Posted by Sponsored Post Posted on 11 July 2024

How to Recover Data from an External Hard Drive on a Mac

External hard drives are extremely popular devices for increasing the storage capacity of a Mac or MacBook. If you back up your system locally using a tool like Time Machine, you’ll need an external drive to keep the backup files. External drives are also handy for sharing data with other users or transferring data across computers.
In this post, we will show you how to restore data from an external hard disk. 

Mac External Hard Drive Recovery: Dos and Don’ts

When faced with data loss on a Mac external hard drive, your first actions can have a substantial impact on the likelihood of successful recovery. It is critical to take a few steps to protect your data and prevent actions that may compromise its retrieval. Here’s what you need to do:

 

  • Avoid further usage of the drive. Continuing to utilize an external hard drive after data loss can result in overwriting the data you’re seeking to restore. Stop all write activities to improve your chances of successful data recovery.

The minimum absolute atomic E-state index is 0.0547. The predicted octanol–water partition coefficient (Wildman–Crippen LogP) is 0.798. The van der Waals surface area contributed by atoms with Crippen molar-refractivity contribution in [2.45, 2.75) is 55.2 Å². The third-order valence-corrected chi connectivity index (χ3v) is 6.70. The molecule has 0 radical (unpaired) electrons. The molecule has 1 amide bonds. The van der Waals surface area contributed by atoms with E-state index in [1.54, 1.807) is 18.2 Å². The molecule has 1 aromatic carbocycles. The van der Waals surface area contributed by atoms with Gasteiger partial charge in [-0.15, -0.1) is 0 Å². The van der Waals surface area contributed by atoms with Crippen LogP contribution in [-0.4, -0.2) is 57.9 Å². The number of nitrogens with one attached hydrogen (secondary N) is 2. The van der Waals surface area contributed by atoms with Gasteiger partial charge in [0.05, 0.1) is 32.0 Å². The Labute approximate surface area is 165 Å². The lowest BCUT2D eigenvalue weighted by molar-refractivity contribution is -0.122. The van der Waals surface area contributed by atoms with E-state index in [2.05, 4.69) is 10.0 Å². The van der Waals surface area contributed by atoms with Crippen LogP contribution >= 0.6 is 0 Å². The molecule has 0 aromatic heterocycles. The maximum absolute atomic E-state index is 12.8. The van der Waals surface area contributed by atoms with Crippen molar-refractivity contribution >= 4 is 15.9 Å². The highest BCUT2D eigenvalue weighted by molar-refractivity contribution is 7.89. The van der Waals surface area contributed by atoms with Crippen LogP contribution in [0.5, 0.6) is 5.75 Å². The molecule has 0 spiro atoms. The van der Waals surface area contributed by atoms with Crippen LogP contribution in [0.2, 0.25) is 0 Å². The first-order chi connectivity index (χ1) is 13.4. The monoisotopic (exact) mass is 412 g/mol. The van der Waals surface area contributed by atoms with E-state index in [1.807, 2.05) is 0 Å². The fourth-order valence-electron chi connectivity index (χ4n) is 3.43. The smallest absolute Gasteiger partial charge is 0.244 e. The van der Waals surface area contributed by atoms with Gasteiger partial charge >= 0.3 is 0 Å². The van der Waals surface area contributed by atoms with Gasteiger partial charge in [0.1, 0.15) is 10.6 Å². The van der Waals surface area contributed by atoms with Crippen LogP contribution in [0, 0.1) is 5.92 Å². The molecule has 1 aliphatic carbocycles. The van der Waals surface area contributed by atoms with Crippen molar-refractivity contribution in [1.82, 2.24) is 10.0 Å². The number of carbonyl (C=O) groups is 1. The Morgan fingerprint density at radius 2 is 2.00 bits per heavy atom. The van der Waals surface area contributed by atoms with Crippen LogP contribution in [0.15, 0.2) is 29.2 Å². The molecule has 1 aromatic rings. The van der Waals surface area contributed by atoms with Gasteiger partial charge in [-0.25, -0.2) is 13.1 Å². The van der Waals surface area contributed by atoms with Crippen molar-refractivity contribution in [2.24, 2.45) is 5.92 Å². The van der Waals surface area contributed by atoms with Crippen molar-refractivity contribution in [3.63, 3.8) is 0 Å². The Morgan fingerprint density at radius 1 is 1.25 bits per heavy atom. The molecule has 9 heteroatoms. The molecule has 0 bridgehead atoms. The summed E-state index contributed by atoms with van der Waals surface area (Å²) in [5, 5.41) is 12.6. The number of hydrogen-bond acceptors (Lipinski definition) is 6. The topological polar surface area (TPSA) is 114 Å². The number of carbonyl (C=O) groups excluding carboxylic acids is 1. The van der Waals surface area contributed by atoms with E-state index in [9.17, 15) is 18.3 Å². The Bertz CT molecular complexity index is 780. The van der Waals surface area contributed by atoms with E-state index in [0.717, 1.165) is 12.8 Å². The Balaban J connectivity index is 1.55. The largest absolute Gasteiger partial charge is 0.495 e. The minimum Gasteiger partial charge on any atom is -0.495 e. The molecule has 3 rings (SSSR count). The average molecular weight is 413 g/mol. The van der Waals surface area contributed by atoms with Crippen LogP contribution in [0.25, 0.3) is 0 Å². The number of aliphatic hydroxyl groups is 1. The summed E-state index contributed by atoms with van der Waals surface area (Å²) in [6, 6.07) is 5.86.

• Avoid formatting your device. While formatting may seem like a simple cure for some mistakes, it can result in permanent data loss. Recovery software may typically recover data without the requirement for formatting, allowing you to access lost or deleted information directly from the external drive’s current file system.
  • Do not attempt to fix any evident damage on your own. Physical injury necessitates skilled treatment. Attempting DIY repairs on a physically damaged external hard drive might worsen the situation, making professional data recovery even more difficult or impossible.
  • Choose good software. The quality and capabilities of recovery software can differ significantly. Choosing recognized, reliable recovery software is critical for increasing your chances of successful data recovery. In the next sections of this article, we will help you select the finest software solution for your individual needs.

Following these four straightforward guidelines can significantly improve the success of your data recovery attempts.

How to Recover Data from an External Hard Drive on a Mac using DIY Software

If you’ve irreversibly deleted files, reformatted your drive, or are experiencing file system issues, you’ll most likely need software to recover your data. However, not just any software will do. Here’s what you should consider while making your decision:

 

  • File System Support: It should support the file systems that Mac users typically utilize on external hard drives, such as HFS+, APFS, exFAT, and even NTFS.